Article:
LATEST VERSION: 1.7 - RELEASE NOTES
Single Sign-On v1.7

Updating Identity Providers with UAAC

This topic describes how to update the configuration of identity providers using the User Account and Authentication Command Line Interface (UAAC). For instructions on configuring identity providers, see Configuring Identity Providers.

Create a UAA Identity Zone Admin Client

To use the UAA identity provider API for your SSO service plan, you need a special identity zone admin client.

  1. Create a UAA identity zone admin client.


    For instructions, see Create a UAA Identity Zone Admin Client.

  2. Using the instructions above, give this client the idps.read and idps.write scopes.

  3. Record the App ID and App Secret. You need these for the procedure below.

Update UAA Identity Provider Configurations with the API

This section shows how to use the UAAC to update UAA identity provider configurations, using a PUT command.

WARNING: This flow is for advanced users only. You must always run the PUT command with the latest data by doing a GET before the PUT command. You must also provide all configuration values, otherwise, data can be lost.

For general information about UAAC, see the CF UAA API documentation page.

To make UAA identity provider API calls:

  1. Fetch a token using the identity zone admin client created from Create a UAA Identity Zone Admin Client above.

  2. Target the authdomain specified in your Service Plan.
    For example:

    uaac target my-auth-doman.login.example.com
    
  3. Obtain an access token using this command:

    uaac token client get ZONE-ADMIN-CLIENT-ID
    

    Where:

    • ZONE-ADMIN-CLIENT-ID is the MY-APP-ID you recorded in the procedure above.
  4. When prompted for the client secret, provide the App Secret you recorded in the procedure above.

  5. (Optional) If you do not know your identity provider ID, to retrieve it, use the command below:

    uaac curl -k /identity-providers > file.txt
    

    Your identity provider ID is the value of id. In most cases, this command returns one identity provider. If there are several, you can identify your identity provider by the name.

  6. Run the following command, directing the output to a text file:

    uaac curl -k /identity-providers/YOUR-IDENTITY-PROVIDER-ID > TEXT-FILE.txt
    

    Where:

    • YOUR-IDENTITY-PROVIDER-ID is your identity provider ID.
    • TEXT-FILE.txt is the name of your text file.
  7. The command above outputs a JSON blob similar to the example below. Confirm that the ID in this output matches YOUR-IDENTITY-PROVIDER-ID.

    {
      "type": "uaa",
      "config": "{"emailDomain\":null,
      \"additionalConfiguration\":null,
      \"providerDescription\":null,
      \"passwordPolicy\":null,
      \"lockoutPolicy\":null,
      \"disableInternalUserManagement\":false}",
      "id": "b38dfbbc-f187-4eeb-a3f3-21a3c72c6975",
      "originKey": "uaa",
      "name": "uaa",
      "version": 0,
      "created": 1530220213000,
      "last_modified": 1530220213000,
      "active": true,
      "identityZoneId": "uaa"
    }
    
  8. In your TEXT-FILE.txt, update the configurations in the JSON blob as needed, and then save the file.

    WARNING: You must provide all config values, otherwise, data can be lost when doing an API update as a PUT command.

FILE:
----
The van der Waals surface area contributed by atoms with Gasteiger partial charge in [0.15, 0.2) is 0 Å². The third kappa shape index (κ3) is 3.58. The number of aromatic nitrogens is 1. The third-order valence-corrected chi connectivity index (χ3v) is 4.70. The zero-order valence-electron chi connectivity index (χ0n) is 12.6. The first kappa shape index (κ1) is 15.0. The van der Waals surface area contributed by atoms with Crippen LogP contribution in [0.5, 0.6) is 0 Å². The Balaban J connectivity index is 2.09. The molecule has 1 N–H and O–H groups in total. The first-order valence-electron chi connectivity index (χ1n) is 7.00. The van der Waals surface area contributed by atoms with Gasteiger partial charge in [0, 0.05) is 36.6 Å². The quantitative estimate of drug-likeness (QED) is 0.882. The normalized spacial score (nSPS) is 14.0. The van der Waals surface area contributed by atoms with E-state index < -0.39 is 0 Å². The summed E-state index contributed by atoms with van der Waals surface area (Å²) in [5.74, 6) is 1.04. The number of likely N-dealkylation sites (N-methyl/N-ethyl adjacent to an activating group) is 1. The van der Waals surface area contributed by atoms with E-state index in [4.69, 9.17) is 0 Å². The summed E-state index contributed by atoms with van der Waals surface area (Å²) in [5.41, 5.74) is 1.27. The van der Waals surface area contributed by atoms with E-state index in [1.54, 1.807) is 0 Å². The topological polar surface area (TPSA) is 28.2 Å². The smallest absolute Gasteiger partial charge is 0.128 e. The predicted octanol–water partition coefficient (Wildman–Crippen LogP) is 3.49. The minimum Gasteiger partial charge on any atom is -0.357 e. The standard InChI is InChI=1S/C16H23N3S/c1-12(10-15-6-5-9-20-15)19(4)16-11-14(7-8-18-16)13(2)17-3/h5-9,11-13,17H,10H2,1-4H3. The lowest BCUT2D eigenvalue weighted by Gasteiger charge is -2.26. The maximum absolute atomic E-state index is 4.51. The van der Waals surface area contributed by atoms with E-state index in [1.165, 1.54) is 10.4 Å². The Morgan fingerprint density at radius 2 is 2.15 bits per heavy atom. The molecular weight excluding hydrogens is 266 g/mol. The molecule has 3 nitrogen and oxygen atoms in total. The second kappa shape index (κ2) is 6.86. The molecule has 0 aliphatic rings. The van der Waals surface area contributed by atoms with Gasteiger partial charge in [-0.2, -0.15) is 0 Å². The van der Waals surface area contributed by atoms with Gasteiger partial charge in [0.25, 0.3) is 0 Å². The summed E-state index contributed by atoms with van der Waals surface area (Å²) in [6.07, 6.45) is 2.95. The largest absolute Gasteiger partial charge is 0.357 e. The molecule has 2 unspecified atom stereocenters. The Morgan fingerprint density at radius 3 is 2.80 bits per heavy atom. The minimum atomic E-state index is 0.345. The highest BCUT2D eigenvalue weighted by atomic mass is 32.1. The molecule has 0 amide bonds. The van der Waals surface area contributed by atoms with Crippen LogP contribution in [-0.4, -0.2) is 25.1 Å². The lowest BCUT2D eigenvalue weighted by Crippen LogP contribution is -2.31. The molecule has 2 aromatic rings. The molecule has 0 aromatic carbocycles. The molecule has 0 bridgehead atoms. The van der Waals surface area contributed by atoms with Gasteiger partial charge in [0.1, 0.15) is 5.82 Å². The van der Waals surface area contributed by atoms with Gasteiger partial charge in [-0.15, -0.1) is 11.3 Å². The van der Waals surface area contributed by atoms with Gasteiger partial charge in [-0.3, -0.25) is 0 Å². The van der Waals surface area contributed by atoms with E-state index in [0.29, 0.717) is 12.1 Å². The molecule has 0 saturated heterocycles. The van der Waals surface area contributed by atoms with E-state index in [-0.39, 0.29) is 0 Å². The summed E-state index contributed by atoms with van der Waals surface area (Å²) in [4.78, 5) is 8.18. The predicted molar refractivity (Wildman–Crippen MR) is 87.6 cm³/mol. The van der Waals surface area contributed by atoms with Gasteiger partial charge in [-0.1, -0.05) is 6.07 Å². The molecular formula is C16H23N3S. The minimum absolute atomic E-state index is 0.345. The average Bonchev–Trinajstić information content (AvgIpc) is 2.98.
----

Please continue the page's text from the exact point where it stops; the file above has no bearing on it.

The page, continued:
9. Submit a UAAC curl request to apply your updated configurations to the identity provider, as shown below.

    WARNING: You must always run this command with the latest data by doing a GET before a PUT command.

    $ uaac curl -k /identity-providers/YOUR-IDENTITY-PROVIDER-ID -X PUT 
    \-H 'Content-Type: application/json' -d "$(cat file.txt)"
    

    Where:

    • YOUR-IDENTITY-PROVIDER-ID is your identity provider ID.

    A minimal example command would look similar to the following:

    $ uaac curl -k /identity-providers/b38dfbbc-f187-4eeb-a3f3-21a3c72c6975\
         -X PUT \
         -H 'Content-Type: application/json' \
         -d '{
             "type": "uaa",
             "config": {
                 "emailDomain": null,
                 "providerDescription": null,
                 "passwordPolicy": null,
                 "lockoutPolicy": {
                     "lockoutPeriodSeconds": 8,
                     "lockoutAfterFailures": 8,
                     "countFailuresWithin": 8
                 },
                 "disableInternalUserManagement": false
             },
             "originKey": "uaa",
             "name": "uaa",
             "version": 0,
             "active": true
             }'
     

For a full list of UAA API update parameters, see the Identity Providers Update Documentation.

Enable Client Auth for OpenID Connect (OIDC)

Some OIDC providers only support client secrets via POST instead of via basic authentication.

In these cases, Client Auth can be configured using config.clientAuthInBody in the request body. For information about this field, see the UAA documentation.

Note: Azure Active Directory integrations using the response type of code only work with clientAuthInBody.

Skip SSL Validation for SAML

Note: This section assumes you have created the SAML Identity Provider, most likely by providing the SAML metadata directly. For more information, see Add a SAML Provider.

For cases where the SAML provider is configured using a valid SAML URL, you might need to skip SSL validation on a self-signed certificate.

You can configure skipping SSL for SAML Identity Providers using config.skipSslValidation in the request body. For documentation about this field, see the UAA documentation.

Create a pull request or raise an issue on the source for this page in GitHub